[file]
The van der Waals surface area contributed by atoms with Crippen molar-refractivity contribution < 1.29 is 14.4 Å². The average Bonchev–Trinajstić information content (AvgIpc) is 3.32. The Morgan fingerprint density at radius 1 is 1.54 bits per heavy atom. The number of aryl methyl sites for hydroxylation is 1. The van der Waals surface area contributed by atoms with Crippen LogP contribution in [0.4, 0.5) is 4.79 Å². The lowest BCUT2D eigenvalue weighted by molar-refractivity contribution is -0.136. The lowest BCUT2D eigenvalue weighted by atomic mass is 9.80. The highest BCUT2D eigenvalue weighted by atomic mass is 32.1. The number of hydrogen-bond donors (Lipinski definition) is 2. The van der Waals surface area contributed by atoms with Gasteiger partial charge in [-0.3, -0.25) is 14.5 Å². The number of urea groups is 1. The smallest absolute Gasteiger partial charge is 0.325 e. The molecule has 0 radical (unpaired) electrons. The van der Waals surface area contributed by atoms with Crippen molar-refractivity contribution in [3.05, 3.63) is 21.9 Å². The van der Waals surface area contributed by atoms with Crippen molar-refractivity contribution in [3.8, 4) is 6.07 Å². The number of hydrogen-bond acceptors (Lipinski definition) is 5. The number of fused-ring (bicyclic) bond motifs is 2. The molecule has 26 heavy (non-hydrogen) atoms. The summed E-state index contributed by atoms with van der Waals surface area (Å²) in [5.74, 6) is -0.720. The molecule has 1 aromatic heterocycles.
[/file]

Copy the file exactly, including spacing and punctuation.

The van der Waals surface area contributed by atoms with Crippen molar-refractivity contribution < 1.29 is 14.4 Å². The average Bonchev–Trinajstić information content (AvgIpc) is 3.32. The Morgan fingerprint density at radius 1 is 1.54 bits per heavy atom. The number of aryl methyl sites for hydroxylation is 1. The van der Waals surface area contributed by atoms with Crippen LogP contribution in [0.4, 0.5) is 4.79 Å². The lowest BCUT2D eigenvalue weighted by molar-refractivity contribution is -0.136. The lowest BCUT2D eigenvalue weighted by atomic mass is 9.80. The highest BCUT2D eigenvalue weighted by atomic mass is 32.1. The number of hydrogen-bond donors (Lipinski definition) is 2. The van der Waals surface area contributed by atoms with Gasteiger partial charge in [-0.3, -0.25) is 14.5 Å². The number of urea groups is 1. The smallest absolute Gasteiger partial charge is 0.325 e. The molecule has 0 radical (unpaired) electrons. The van der Waals surface area contributed by atoms with Crippen molar-refractivity contribution in [3.05, 3.63) is 21.9 Å². The van der Waals surface area contributed by atoms with Crippen molar-refractivity contribution in [3.8, 4) is 6.07 Å². The number of hydrogen-bond acceptors (Lipinski definition) is 5. The number of fused-ring (bicyclic) bond motifs is 2. The molecule has 26 heavy (non-hydrogen) atoms. The summed E-state index contributed by atoms with van der Waals surface area (Å²) in [5.74, 6) is -0.720. The molecule has 1 aromatic heterocycles.